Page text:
The Student Stance: Coach lacks morals; punishment earned

The Southerner

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By Josiah Garrett

Joe Paterno’s tenure as head football coach at Penn State ended on a sour note. After the news of the child molestation scandal at Penn State broke, Paterno announced he would be stepping down at the end of the season and said there was no need to fire him since he would leave of his own free will. Because of the horrific atrocities committed at Penn State and Paterno’s inaction involving them, the Board of Trustees decided that his employment shouldn’t last until the end of the season and fired him immediately.
Firing Paterno promptly was the right choice. Now, let’s not sugar-coat this. Paterno knew there was reason to believe children were being raped, molested and assaulted by his longtime friend.
Paterno brought that information to his “boss” (in all honesty, Paterno was the most powerful man on the entire campus, which makes his inaction all the more disturbing). He then did nothing
more and never involved the police.
Paterno continued to be just as inactive in the situation as his “bosses” were. That unforgivable inaction allowed the assaults, rapes and molestations to continue. His inaction led to more innocent lives being damaged. Any person who allows such heinous atrocities to occur severely lacks any moral judgment.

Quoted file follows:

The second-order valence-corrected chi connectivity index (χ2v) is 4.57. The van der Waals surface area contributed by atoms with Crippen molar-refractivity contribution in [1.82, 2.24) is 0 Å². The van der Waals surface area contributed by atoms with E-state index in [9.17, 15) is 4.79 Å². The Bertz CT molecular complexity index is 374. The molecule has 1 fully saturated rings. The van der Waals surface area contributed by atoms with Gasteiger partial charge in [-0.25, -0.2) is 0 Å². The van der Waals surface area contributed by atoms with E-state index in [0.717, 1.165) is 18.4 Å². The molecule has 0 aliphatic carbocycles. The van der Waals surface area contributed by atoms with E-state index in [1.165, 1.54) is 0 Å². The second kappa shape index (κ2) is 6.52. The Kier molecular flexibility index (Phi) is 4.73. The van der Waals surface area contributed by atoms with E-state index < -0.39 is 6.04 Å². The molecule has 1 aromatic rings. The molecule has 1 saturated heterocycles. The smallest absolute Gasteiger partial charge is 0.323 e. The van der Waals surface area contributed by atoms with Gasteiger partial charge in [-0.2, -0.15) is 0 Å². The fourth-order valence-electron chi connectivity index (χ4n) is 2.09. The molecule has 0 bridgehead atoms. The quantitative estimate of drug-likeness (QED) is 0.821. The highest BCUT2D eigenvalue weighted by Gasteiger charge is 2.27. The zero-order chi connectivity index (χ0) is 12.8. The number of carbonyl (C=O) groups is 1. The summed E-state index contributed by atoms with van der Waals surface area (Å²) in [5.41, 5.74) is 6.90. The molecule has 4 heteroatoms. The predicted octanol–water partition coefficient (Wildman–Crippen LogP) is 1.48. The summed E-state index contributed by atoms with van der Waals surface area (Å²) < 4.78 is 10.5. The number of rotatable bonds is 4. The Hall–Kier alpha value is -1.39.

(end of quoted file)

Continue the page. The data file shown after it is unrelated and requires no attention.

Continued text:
Part of Paterno’s job is to supervise the growth and maturation of the players entrusted to his care. Didn’t he prove himself unfit to fulfill those responsibilities by demonstrating his lack of moral judgment when he didn’t act more aggressively?
It is obvious Paterno should have been fired, but would it have been acceptable to wait until the end of the season? Unfortunately, no. Paterno did not deserve the privilege of being able to retire on his own terms.
Paterno owes everything to the children he could have saved from their own personal hells but didn’t. Even though Paterno had no physical part in the horrific things that happened regarding the molestation of children, his offense was immoral in nature. Paterno needed to be fired in order to appease a sense of public outrage and free the university from nationwide scrutiny.
His decision to do nothing is just as bad as actually having committed the unlawful crime. He tarnished the golden reputation of Penn State and its football program. Regardless of the fact that he had devoted a lot of his life to the Penn State program, his failure to act cannot be excused.
By not making sure the police were alerted of the possible crimes, he was enabling the violation, molestation and rape of children. Paterno was partially responsible.
When all things are said and done, Paterno’s firing is final and deserved.

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